From a 1910 census report, it is clear that Myron lived with his father in Summit, New Jersey.  One recorded connection we know of between Myron and his father was mentioned in the preface of Fuller’s 1912 book, Sewage Disposal. Fuller acknowledged Myron (who was 22 years old at the time) for creating the index to the book.  One source showed that Fuller and McClintock employed Myron from 1911 to 1916 and again from 1919 until at least 1922. In 1918, Myron registered for the draft and listed his occupation as civil engineer. The same reference showed Myron working for the City of Philadelphia in the Bureau of Surveys—the same occupation as his great-great-great-great grandfather, Ensign Thomas Fuller.  He lived in Philadelphia with his wife and one child.

While Fuller was in Louisville working on the filtration investigations, he met Caroline L. Goodloe who came from a fine, old Louisville family.  In November 1899, Fuller married her in Louisville. They were both 31 years old when they were married.  In May of 1900, husband and wife went on a trip to Europe—a somewhat delayed honeymoon. Their son, Kemp Goodloe Fuller, was born on March 10, 1901. On November 11, 1903, while living in New York City, their second son, Asa W. Fuller was born.

We know from records published in the annual report of the APHA and other sources that Fuller had his offices in New York City at 220 Broadway for many years beginning in 1899, which was the same address given by Allen Hazen for his offices for a short period of time.

Tragically, Caroline Goodloe Fuller died in June 21, 1907, while George W. Fuller was most heavily engaged in numerous water and sewage disposal projects all over the U.S.  At her death, George W. Fuller was living at 309 West 84th Street in New York City with his wife and their sons.  She was 38 years old.

The 1910 Census form showed that Fuller was living at 160 Boulevard, Summit, New Jersey with Alice C. Goodlow (sic) who was identified as his sister-in-law, Mary L. Goodlow (sic) identified as his mother-in-law and his three sons Myron, Kemp G. and Asa.  George’s in-laws had come up from Louisville to help him raise the boys.  Also listed at the same residence was an interesting guest, Grace F. Thomson, 43, born in China of English ancestry and claiming a trade of metal working.  In addition, there were three servants (two Irish and one Greek) making it a full and busy household.  The census form showed him as widowed, so by 1910 he had not remarried.

We know from several accounts, that George Warren Fuller was, in many ways, a big man.  Physically, he was tall.  An account by a colleague said that he was over six feet tall, but passport application forms that Fuller filled out showed that his height was 5 feet 10 inches. Pictures of him from 1903 until at least 1928 showed that he was, to use a descriptor from the time, stout. One description had him at 285 pounds with a size 18 collar.

His hair was dark brown and, in the style of the day, slicked down and parted in the middle.  As time marched on, he began to gray at the temples and then the gray seemed to take over his thinning head of hair.  He was clean-shaven except for his days in Louisville during the filtration studies, when he sported a bushy mustache.  He had blue eyes that could bore into someone who did not please him and twinkle when he was trying to charm a lady.  The round spectacles that he always wore did not detract from the intensity of his blue eyes.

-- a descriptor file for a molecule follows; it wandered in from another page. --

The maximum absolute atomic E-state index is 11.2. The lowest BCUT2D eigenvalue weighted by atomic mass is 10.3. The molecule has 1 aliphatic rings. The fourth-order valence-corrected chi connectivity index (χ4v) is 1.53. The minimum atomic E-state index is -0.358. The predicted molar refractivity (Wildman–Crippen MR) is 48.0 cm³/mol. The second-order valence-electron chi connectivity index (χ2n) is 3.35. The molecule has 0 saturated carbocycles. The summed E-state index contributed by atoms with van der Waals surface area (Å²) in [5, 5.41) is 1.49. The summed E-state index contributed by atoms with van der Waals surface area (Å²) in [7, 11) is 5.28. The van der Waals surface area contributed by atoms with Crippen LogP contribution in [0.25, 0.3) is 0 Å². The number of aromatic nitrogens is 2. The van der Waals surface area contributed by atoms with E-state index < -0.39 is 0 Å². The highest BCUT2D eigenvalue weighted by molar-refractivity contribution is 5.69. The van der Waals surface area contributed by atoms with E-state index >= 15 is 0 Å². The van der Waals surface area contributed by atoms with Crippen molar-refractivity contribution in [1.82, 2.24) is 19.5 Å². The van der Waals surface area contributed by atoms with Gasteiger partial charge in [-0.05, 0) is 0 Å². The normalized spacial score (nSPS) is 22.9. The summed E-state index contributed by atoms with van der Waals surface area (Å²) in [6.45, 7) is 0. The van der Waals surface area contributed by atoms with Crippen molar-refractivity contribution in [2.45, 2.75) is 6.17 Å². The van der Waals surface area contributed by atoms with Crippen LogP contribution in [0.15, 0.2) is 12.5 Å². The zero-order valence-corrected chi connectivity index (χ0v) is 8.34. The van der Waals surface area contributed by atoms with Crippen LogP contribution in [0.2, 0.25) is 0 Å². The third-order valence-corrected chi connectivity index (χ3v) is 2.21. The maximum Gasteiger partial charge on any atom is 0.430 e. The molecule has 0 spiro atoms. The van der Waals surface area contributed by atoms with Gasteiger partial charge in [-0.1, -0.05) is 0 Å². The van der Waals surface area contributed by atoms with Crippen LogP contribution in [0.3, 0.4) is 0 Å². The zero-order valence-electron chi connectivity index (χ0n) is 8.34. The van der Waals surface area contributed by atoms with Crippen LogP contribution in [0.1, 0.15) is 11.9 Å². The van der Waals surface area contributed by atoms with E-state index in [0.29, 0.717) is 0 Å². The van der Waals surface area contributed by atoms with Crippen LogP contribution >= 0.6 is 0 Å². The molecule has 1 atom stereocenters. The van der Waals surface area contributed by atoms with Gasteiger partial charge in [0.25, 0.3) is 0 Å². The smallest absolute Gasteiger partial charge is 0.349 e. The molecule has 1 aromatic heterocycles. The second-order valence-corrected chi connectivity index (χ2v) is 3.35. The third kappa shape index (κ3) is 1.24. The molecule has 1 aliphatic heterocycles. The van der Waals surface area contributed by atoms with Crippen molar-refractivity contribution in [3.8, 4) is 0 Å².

Commentary: George Warren Fuller Comes to California…in 2012

On April 3 2012, I gave a talk at the California Nevada Section Conference of the American Water Works Association. I teamed up with John Marchand who gave a talk on Dr. John Snow of Broad Street Pump fame. We made a pact to give our talks in costume, which incredibly we both followed through on. Below are links to my talk broken up into three parts (YouTube restrictions). It describes Fuller’s life and the first use of chlorine on the Jersey City water supply in 1908.

Part 1:  http://youtu.be/37WZkp5148w

Part 2:  http://youtu.be/rsicrBvVMc4

Part 3:  http://youtu.be/n6PuOvjjQMI

December 20, 1987: Congressional Bill for Water Studies

1220 NJ GW protectionDecember 20, 1987: New York Times headline—Bill Provides Funds for Water Studies. “A $549 MILLION ground-water protection bill recently passed by the House would pay for two research projects designed to prevent the contamination of water supplies in New Jersey coastal areas with vulnerably sandy soil.

Underground drinking-water supplies near the Shore, from Hudson County to Delaware Bay, are especially susceptible to contamination from leaking gasoline tanks or leaching dump sites because of the porous nature of the soil.

The measure was sponsored by Representative Claudine Schneider, Democrat of Rhode Island. Under the legislation, which still must be voted on by the Senate and signed by President Reagan, two test cleanup programs would be conducted in the Jersey Shore area.

The tests involving New Jersey were added to the bill by Representative James J. Howard, Democrat of Spring Lake Heights, who heads the House Public Works and Transportation Committee. Of the two proposed tests, one, which would continue for 30 months, would study ways to inject specially treated water into aquifers contaminated by petroleum. Previous studies using the method showed promising results in reducing damage. The second study would be of the effects of acidic water on metal drinking-water pipes and plumbing.

‘Over the past decade,’ said Representative Dean A. Gallo, Republican of Parsippany, who voted for the bill, ‘it has become painfully apparent that ground-water protection has fallen through the regulatory cracks.’

Barker Hamill, chief of the Bureau of Safe Drinking Water of the state’s Department of Environmental Protection, said that New Jersey had been consistently tracking the quality of drinking water since early 1985 and had found problems in some communities.”

December 19, 2011: USEPA Water Headlines; 2011: Colorado River Supply